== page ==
If your objectives include improving practice in a particular field, then organizations working in that field might be willing to fund part of your research, perhaps as part of a bigger project of theirs. Another client of mine has had success getting professional organizations and employers to fund her research on women in a particular non-traditional occupation, for example.

Getting this kind of funding is not as simple as sending in an application, though. Building relationships with people and organizations that share some of your objectives can be productive in many ways, including opening up sources of funding. Working with these people regularly will also help you clarify what parts of your research are useful to them.

Building relationships takes time. And it’s a two-way process. If you appear to be in it just for what you can get out of it, you are going to find it pretty tough.

But my university only cares about …

There may be good reasons why your university wants you to apply for money from particular funders.

For example, in Canada certain institutional funds are allocated based on a formula that includes the amount of funding secured by individual researchers from SSHRC, CIHR, and NSERC.

That said, the university wants you to do research. Any funds you secure from external sources to do that research contributes to both the overall income of the university and improves your ability to do research.

The VP Research, research administrators, and others also know that securing funding from one source increases your chances of securing funding from other sources. That relationship is not direct but it does exist.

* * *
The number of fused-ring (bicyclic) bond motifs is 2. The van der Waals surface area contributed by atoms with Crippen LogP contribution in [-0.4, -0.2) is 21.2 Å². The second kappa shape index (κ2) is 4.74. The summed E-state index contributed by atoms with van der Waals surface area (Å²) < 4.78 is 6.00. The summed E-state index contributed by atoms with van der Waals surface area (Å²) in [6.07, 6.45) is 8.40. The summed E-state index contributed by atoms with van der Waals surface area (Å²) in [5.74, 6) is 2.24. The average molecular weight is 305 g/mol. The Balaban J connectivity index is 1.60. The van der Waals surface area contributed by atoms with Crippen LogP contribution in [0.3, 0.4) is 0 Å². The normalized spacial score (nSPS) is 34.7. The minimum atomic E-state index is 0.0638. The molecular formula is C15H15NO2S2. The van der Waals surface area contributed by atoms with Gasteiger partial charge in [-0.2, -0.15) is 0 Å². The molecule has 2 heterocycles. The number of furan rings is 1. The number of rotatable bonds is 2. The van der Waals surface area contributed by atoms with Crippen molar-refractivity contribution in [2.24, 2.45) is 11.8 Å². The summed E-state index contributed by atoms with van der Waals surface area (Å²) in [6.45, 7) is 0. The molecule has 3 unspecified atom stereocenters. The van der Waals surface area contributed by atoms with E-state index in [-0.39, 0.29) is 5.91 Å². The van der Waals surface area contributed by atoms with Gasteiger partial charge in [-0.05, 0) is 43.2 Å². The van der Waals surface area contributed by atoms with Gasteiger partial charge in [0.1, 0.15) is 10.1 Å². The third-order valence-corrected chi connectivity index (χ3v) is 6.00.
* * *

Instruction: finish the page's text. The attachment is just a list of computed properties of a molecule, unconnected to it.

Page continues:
The relationships that your external funding is based on may be important to the university, too.

I can help

The only reason D had to break his objectives down in the way we did was the policy decisions of the people who set up the government funding agencies. Most of us ignore boundaries until we bump right into them and someone asks us for our passport.

Your job is to do your research. Think big thoughts. Figure out what data you need to confirm (or disprove) your hypotheses. etc.

Your research seems to be all interconnected. You see the connections and how figuring out this bit will also contribute to that bit. You don’t want to pull the parts apart.

My strengths are in the big picture stuff, and seeing those external structures. I can help you articulate the objectives and figure out who might be interested in specific bits of the whole thing. I can help you frame a proposal for a particular funder in ways that make sense for you, too.

The best place to start is with a 1-hour conversation for $150 CDN* (I call this coaching, but you can call it whatever you like).

* The Canadian dollar is strong right now. That means it’ll be a bit more than $150 US, and something like £90 GBP. If you would prefer not to use PayPal, I can accept cheques and bank transfers in Canadian dollars or British pounds. Contact me to arrange something.


  1. I second Jo’s advice to seek researchers other than the big 3 in Canada institutions do receive allocations of other funds based in part on their success in SSHRC, NSERC and CIHR, but institutions are also interested in diversifying their funding base and seeking funds from provnicial, NGO, industry and international sources. One way we have used to maximize research funding is to support collaborations beytween researchers and community/NGO agencies. The latter have access to a diverse pool of funding that researchers cannot apply for. Its great to see a researcher secure research funds for a project that has a partner funded by alternative, often operating funds. Both can hire and train graduate students and at the end of the day that is one of the drivers (not the only one) of academic research.